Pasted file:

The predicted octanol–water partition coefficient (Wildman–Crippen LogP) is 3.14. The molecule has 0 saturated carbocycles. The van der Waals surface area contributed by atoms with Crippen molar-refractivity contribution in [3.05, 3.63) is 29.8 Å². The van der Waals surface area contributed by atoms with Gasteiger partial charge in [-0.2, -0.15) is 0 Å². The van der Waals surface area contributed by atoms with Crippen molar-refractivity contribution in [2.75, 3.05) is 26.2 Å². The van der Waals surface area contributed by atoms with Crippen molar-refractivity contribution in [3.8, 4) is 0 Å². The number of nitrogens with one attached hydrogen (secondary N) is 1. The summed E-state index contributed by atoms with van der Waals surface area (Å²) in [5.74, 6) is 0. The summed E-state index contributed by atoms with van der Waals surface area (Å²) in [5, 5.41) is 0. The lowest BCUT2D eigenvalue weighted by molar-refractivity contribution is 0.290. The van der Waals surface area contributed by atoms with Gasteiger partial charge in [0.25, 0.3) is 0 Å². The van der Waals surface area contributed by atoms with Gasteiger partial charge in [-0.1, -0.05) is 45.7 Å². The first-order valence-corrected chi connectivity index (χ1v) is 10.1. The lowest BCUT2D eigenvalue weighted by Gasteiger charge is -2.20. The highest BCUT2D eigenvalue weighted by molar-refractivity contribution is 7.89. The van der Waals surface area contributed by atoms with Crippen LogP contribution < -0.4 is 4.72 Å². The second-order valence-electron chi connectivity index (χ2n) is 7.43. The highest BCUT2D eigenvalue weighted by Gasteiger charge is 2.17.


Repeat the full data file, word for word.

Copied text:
The predicted octanol–water partition coefficient (Wildman–Crippen LogP) is 3.14. The molecule has 0 saturated carbocycles. The van der Waals surface area contributed by atoms with Crippen molar-refractivity contribution in [3.05, 3.63) is 29.8 Å². The van der Waals surface area contributed by atoms with Gasteiger partial charge in [-0.2, -0.15) is 0 Å². The van der Waals surface area contributed by atoms with Crippen molar-refractivity contribution in [2.75, 3.05) is 26.2 Å². The van der Waals surface area contributed by atoms with Crippen molar-refractivity contribution in [3.8, 4) is 0 Å². The number of nitrogens with one attached hydrogen (secondary N) is 1. The summed E-state index contributed by atoms with van der Waals surface area (Å²) in [5.74, 6) is 0. The summed E-state index contributed by atoms with van der Waals surface area (Å²) in [5, 5.41) is 0. The lowest BCUT2D eigenvalue weighted by molar-refractivity contribution is 0.290. The van der Waals surface area contributed by atoms with Gasteiger partial charge in [0.25, 0.3) is 0 Å². The van der Waals surface area contributed by atoms with Gasteiger partial charge in [-0.1, -0.05) is 45.7 Å². The first-order valence-corrected chi connectivity index (χ1v) is 10.1. The lowest BCUT2D eigenvalue weighted by Gasteiger charge is -2.20. The highest BCUT2D eigenvalue weighted by molar-refractivity contribution is 7.89. The van der Waals surface area contributed by atoms with Crippen LogP contribution < -0.4 is 4.72 Å². The second-order valence-electron chi connectivity index (χ2n) is 7.43. The highest BCUT2D eigenvalue weighted by Gasteiger charge is 2.17.